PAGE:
FARMINGDALE, N.Y. - Usually, when Phil Mickelson tees off in any tournament on the PGA Tour, Amy Mickelson is there to join in the applause and walk all 18 holes, providing love and encouragement.
Today, however, Amy Mickelson will be missing from behind the ropes when the throaty New York throng with its deafening applause welcomes her husband to the 10th tee for his start at the U.S. Open, on the Black course of Bethpage State Park.
The breast cancer of Amy Mickelson, a mother of three and the leader of her husband's support network, was diagnosed last month. Her treatment will begin July 1 and her husband will be with her, having said yesterday that the Open would be his last event "for a little while."
While Mickelson's thoughts won't be far from his wife, who will be watching 3,000 miles away at the couple's home in Rancho Santa Fe, Calif., he is excited about being able to play knowing there have been "little tidbits of good news here and there" since the diagnosis.
"The people here have treated me and my family incredibly, and I love coming back and playing here," Mickelson said. "Bethpage is one of my favorite golf courses. To be able to play in this Open, I'm excited that things worked out.
"But I'm more excited I'm able to play because we've had some good news that has not rushed treatment, has given us the time and an opportunity to see some test results and give us better direction on what we should do to not just cure her, but prevent it from coming back in the future."
Mickelson left his home Tuesday night for Long Island after celebrating his 39th birthday with his wife and children, and said his wife was "doing very well."
"You'd never know that she was going through this right now," he said. "When we get started, it will be different. But she's an amazing person. I don't know how to express how lucky I am. . . . It's hard for me to see somebody that is such a good person go through something so difficult."
Mickelson returned to competition last week at the St. Jude Classic in Memphis, not just to scrape rust off his game in time for the Open, but also to thank well-wishers that included players and their wives and caddies, many of whom organized a "Pink Out" at the Colonial late last month in Fort Worth, Texas.
The well-wishers wore pink to support Mickelson's wife and breast cancer research.
Mickelson said he wanted "to be able to show my appreciation . . . on behalf of myself and Amy, to be able to let them know how appreciative we were. It was important to do that last week so that I'm able to focus more on just playing golf this week."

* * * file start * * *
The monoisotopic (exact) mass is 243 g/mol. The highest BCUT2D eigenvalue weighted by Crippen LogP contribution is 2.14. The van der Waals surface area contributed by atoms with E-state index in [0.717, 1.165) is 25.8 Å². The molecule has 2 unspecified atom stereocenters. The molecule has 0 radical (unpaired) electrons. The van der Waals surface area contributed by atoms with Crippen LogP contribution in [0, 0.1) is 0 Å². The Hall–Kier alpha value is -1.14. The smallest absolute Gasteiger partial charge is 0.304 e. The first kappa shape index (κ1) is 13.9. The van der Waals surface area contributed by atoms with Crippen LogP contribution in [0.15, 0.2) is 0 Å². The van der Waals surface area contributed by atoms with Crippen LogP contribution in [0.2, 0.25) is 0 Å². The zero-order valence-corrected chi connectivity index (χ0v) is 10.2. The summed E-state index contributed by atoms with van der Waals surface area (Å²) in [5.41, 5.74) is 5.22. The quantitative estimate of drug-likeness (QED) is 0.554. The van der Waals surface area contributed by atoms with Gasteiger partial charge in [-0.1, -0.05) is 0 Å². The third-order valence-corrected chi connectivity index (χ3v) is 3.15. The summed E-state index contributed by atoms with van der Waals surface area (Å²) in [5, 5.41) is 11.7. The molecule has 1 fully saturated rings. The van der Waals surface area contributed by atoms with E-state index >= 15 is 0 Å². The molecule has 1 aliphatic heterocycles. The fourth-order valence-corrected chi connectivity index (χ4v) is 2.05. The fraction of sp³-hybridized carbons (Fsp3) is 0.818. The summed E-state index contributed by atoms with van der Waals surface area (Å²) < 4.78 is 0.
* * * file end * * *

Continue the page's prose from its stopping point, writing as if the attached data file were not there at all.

But focus might be a problem. Mickelson established himself as the people's choice in 2002, the last time the Open was contested at Bethpage. The wild cheering for him helped him defeat everyone except Tiger Woods while on the way to one of his record-tying four runner-up finishes at the Open.
The cheering will be even lustier this time, with plenty of fans asking Mickelson about his wife. It's certain to be a distraction, but Mickelson doesn't see just the side where concentration could be difficult.
"Possibly," he said. "Or it could be that that support helps carry me through emotionally when I'm on the course. I'm certainly hoping for that.
"I'm going to just do the best that I can. I feel like my game is ready, but you just never know. I feel like, emotionally, I'm better. But you just never know. So we'll play it by ear day to day."
As he got ready for his 19th U.S. Open, Mickelson said that his game was in good shape and that he had "been hitting the ball better than I have in a long time . . . and possibly ever" despite his 59th-place finish in Memphis.
"I actually got my swing to where we wanted it to be," he said, referring to himself and teacher Butch Harmon. "I'm very optimistic about my ball-striking this week. I think the key for me will be on the greens. I putted these greens very well in '02. If I have a good putting week, I expect to be in contention on Sunday."
Mickelson will miss his wife's presence and occasional ribbing. But he possesses constant reminders from her in his quest for his fourth major title.
"She's left me a number of little notes, texts, cards, hints, that she would like to have a silver trophy in her hospital room," he said. "So I'm going to try to accommodate that."